Kids love to get hands-on in the kitchen. It’s messy fun, and there’s ample room for creativity, as well as the sense of achievement at the end when they have something tasty to eat!
The Mirror reports that a study conducted by Lego has revealed that 40 per cent of pre-teenage children have taken up baking as a hobby during the lockdown. Baking can teach your kids valuable life skills that will help prepare them for later in life. We have a look at ten top tips to get you and your kids cooking and baking together.
- Take your time
As with most tasks, when you include children it is bound to take longer than it usually would, so ensure you set extra time aside for cooking and remember than for younger kids, the journey is as much fun as the destination.
- Expect a lot of mess
Baking is a messy business when kids are involved. To practise a bit of damage control, lay a plastic tablecloth down on your work surface, but ultimately, you’ll all have more fun if you just let the mess happen and clean it all up at the end.
- Plan ahead
Choose an appropriate recipe, one that they’ll enjoy and that involves plenty of activities that are suitable for their age. Ensure you have all the ingredients and equipment at the ready. If necessary, do some preparation, before you ask them to join you.
- Get them ready
Make sure the kids are wearing clothes you don’t mind getting dirty, pop and apron on them, and tie back long hair.
- Teach children about food hygiene
Reinforce the importance of washing hands before and in-between touching raw and cooked or ready to eat foods.
- Talk through the recipe
If you have older children, you can get them to read out the steps involved in the recipe, get out the required ingredients, talk through the processes involved, and plan who is going to do what part.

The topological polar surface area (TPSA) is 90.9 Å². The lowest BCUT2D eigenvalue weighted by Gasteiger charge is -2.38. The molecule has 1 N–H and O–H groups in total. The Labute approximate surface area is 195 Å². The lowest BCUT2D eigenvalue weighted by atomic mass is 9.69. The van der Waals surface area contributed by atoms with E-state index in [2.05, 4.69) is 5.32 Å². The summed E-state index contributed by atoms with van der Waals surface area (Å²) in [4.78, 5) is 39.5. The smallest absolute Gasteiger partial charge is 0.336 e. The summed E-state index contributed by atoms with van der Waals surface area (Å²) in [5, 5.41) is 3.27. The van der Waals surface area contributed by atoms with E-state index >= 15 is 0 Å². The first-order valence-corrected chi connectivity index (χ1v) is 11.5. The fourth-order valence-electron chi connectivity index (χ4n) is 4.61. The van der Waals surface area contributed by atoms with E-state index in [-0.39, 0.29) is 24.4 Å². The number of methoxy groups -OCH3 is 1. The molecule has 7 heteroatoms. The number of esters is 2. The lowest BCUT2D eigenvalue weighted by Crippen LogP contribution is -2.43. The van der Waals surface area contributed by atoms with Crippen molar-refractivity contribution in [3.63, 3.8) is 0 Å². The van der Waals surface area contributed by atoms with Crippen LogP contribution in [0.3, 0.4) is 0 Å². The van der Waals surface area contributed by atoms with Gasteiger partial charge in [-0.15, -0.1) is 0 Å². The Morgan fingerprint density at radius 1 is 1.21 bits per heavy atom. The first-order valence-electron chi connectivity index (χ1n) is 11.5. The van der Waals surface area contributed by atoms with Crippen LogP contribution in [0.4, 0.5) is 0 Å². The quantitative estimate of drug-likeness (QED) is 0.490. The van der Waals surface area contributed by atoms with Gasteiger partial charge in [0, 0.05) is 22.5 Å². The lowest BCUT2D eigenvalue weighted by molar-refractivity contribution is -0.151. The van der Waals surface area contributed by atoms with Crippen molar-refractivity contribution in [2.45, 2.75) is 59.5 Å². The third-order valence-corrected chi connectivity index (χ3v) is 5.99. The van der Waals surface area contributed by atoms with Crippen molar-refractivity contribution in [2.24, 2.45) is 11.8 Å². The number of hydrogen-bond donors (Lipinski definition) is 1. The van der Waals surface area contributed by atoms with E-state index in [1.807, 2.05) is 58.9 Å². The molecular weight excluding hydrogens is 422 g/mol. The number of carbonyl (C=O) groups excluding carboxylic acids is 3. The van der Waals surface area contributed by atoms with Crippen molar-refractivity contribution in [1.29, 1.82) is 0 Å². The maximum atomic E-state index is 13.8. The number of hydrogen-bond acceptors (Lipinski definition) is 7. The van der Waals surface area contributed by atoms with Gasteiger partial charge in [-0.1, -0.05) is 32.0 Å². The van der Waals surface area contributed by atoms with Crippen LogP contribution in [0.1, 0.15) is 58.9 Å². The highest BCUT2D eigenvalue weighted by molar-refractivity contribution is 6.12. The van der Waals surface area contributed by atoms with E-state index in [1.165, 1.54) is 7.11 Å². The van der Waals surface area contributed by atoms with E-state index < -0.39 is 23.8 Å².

- Learning opportunities
While you’re cooking, discuss the ingredients, where they come from, and the cooking/baking processes and techniques you’re all using. Cooking can be a great way to learn about science, geography, and even maths. It’s good for fine motor skills and coordination too.
- Touching and tasting
This will make the experience more enjoyable for them, encourage more adventurous eating plus it’s a good opportunity to teach children which foods are safe to eat raw. Ask them to use a clean spoon to taste, not fingers and stirring spoons.
- Age and ability
Children’s recipes often have age guidelines but look at your child and recognise what they are capable of doing. There are always activities for every child, even if it’s just messing around in the sink washing vegetables and plastic containers while grown-ups and older children chop and cook.
- Make it fun!
Children will learn to love cooking if you relax and have fun with them in the kitchen. If you feel nervous, start with basic recipes, they’re still a good learning experience. Only step in when it’s necessary, otherwise, let them enjoy and create.
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